The Home Care Alliance and its members have a zero-tolerance policy when it comes to patient abuse. Over many years we have worked with the Department of Public Health, Elder Affairs and Health and Human services to address issues of elder abuse and billing fraud. Our members take very seriously the responsibility of ensuring the safety and quality of care being delivered to their clients.

These Boston Globe articles confusingly lump three different classes of workers together: personal care attendants employed directly by consumers in the PCA program, aides hired through a home care agency, and workers hired directly by consumers in the underground marketplace.

While the article cites 20 cases of agency-hired workers committing abhorrent crimes in ‘recent years,’ it fails to contextualize the fact that home care agencies have employed over 75,000 workers and delivered care to more than 600,000 elders in the past five years.

We have long advocated for the Commonwealth to develop a licensure process and we support state legislation (H.344) which we believe would enact baseline consumer protection standards for private pay home care agencies. We also advocated for recently enacted legislation to license certified home health agencies.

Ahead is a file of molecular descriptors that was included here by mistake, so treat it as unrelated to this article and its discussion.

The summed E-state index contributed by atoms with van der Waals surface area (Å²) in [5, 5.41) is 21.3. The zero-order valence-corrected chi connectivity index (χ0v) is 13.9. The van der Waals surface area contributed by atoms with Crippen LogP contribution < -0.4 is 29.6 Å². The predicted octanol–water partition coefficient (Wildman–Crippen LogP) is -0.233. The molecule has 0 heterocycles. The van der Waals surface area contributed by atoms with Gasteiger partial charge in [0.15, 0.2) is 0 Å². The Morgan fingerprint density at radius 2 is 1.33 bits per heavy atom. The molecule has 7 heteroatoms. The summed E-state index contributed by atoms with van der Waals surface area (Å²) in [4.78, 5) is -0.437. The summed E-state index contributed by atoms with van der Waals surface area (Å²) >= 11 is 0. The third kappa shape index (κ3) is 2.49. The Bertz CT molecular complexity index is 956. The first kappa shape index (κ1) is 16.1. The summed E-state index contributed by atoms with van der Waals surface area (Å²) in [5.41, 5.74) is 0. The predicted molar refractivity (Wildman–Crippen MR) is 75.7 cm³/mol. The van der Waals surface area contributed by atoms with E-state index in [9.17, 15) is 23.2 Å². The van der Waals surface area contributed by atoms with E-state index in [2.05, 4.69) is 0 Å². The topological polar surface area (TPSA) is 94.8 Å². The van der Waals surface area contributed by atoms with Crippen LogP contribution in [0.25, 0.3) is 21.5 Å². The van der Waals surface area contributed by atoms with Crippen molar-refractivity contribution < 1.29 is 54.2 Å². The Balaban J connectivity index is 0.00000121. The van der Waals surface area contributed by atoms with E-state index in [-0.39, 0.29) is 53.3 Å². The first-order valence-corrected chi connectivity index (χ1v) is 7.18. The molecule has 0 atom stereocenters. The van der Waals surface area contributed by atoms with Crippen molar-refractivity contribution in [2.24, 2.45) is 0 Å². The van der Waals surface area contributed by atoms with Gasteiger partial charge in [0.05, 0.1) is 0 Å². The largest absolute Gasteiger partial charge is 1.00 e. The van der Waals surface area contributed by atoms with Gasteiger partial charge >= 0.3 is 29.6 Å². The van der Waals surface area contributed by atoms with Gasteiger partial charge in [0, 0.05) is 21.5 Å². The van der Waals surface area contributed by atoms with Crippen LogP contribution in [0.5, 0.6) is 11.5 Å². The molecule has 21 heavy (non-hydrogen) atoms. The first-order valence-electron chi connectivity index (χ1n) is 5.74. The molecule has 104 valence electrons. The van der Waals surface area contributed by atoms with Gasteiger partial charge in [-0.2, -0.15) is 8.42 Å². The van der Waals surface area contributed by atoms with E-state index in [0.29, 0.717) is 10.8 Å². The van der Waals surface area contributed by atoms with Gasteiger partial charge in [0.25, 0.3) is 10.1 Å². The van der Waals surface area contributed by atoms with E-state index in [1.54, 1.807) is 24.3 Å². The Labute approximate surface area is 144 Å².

In failing to adequately explain the structure of the home care system in Massachusetts, readers are left confused and scared. At a time when aging-in-place is a statewide priority, we should be working on solutions that expand access to these services and protects consumers in the setting that they prefer: home.

About the Home Care Alliance of Massachusetts:

With a mission to unite people and organizations to advance community health through care and services in the home, the Home Care Alliance of Massachusetts is a non-profit trade association and advocacy group providing representation, education, communication, advocacy and – ultimately – a voice for the state’s home health industry. Founded in 1969, the Alliance has grown to represent more than 160 home care and home health agencies across the state. For more information, visit www.thinkhomecare.org.